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Thursday, March 21, 2019  Spokane, Washington  Est. May 19, 1883
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Roadkill fair game in Washington starting July 1

The number of vehicle collisions with deer in the United States has increased by 18 percent compared to five years ago.  (File Associated Press)
The number of vehicle collisions with deer in the United States has increased by 18 percent compared to five years ago. (File Associated Press)

WILDLIFE -- Today is a big day for Washington wild game meat fans -- some ROADKILL becomes legal to collect along the state's highways.

Washington residents are now among about 20 states that allow salvage of road-killed deer and elk, according to a new program adopted in April by the Washington Fish and Wildlife Commission.

A salvage permit must be obtained from the Fish and Wildlife Department within 24 hours of taking possession of the animal. The agency has set up an online permit system on its "Salvaging road-killed deer and elk" web page.  A mobile app is not yet available.

Permits also can be obtained during business hours at department regional offices.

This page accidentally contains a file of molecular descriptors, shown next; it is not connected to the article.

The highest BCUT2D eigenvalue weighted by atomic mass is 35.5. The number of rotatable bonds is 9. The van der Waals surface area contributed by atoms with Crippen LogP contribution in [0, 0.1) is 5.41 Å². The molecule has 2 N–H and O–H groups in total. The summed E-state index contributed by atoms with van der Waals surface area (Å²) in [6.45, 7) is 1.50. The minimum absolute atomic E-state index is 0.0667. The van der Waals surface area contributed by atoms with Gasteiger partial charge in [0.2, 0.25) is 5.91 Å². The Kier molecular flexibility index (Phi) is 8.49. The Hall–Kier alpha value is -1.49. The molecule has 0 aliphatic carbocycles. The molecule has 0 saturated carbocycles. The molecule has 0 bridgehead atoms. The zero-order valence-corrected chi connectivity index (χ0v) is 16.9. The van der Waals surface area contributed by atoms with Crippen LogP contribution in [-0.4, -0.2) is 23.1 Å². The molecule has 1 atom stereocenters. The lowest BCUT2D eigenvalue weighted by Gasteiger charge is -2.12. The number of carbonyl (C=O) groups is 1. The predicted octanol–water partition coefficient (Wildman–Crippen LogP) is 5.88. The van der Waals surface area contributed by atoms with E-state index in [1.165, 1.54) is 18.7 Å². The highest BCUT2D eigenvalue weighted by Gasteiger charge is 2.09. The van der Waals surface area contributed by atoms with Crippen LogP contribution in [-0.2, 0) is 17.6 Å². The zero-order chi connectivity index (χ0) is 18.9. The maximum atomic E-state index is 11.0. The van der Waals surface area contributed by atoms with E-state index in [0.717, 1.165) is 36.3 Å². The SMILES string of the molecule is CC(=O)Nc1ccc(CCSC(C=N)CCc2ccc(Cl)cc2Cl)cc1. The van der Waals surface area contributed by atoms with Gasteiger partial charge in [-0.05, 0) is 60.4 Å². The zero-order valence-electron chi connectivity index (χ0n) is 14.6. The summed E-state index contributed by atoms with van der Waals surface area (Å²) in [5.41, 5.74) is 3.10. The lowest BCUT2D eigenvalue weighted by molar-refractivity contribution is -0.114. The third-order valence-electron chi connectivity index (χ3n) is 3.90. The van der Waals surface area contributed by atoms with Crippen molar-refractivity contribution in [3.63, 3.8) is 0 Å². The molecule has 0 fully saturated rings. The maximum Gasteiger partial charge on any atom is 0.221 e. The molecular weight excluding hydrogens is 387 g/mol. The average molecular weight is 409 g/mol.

Among the specific rules that will be enforced:

  • The entire carcass, including entrails, of the animal must be removed from the road right of way.
  • Any meat an individual deems unfit for human consumption or unusable animal parts must be disposed of pursuant to rules published on the web page.
  • Individuals may not kill an injured or wounded animal that they encounter for the purpose of salvage. Only a law enforcement officer or people authorized by the department may euthanize an animal injured in a motor vehicle collision.

Salvage will not be allowed in three southwest counties because of federal rules for endangered Columbian white-tailed deer.

Don't get your hopes up too high until fall. During summer heat, the chance is slim of finding table-worthy fare on the road, unless it bounced off  your own bumper.

The department will not guarantee the fitness for consumption of deer or elk collected under a salvage permit, according to the adopted rule.

So use your common sense... or at least refer to this unofficial set of guidelines for road-ditch meat gatherers compiled by Andy Walgamott of Northwest Sportsman:

  • Sunny and hot? Stays on the asphalt.
  • Cold and cloudy? Load the Audi!
  • Eye sockets empty? Don’t risk dysentery.
  • Eyeballs clear? Dinner’s here!
  • If it’s bloatin’, don’t be totin’.

And I might add:

  • If legs are stiff or straight, you're simply too late.

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Rich Landers writes and photographs stories and columns for a wide range of outdoors coverage, including Outdoors feature sections on Sunday and Thursday.

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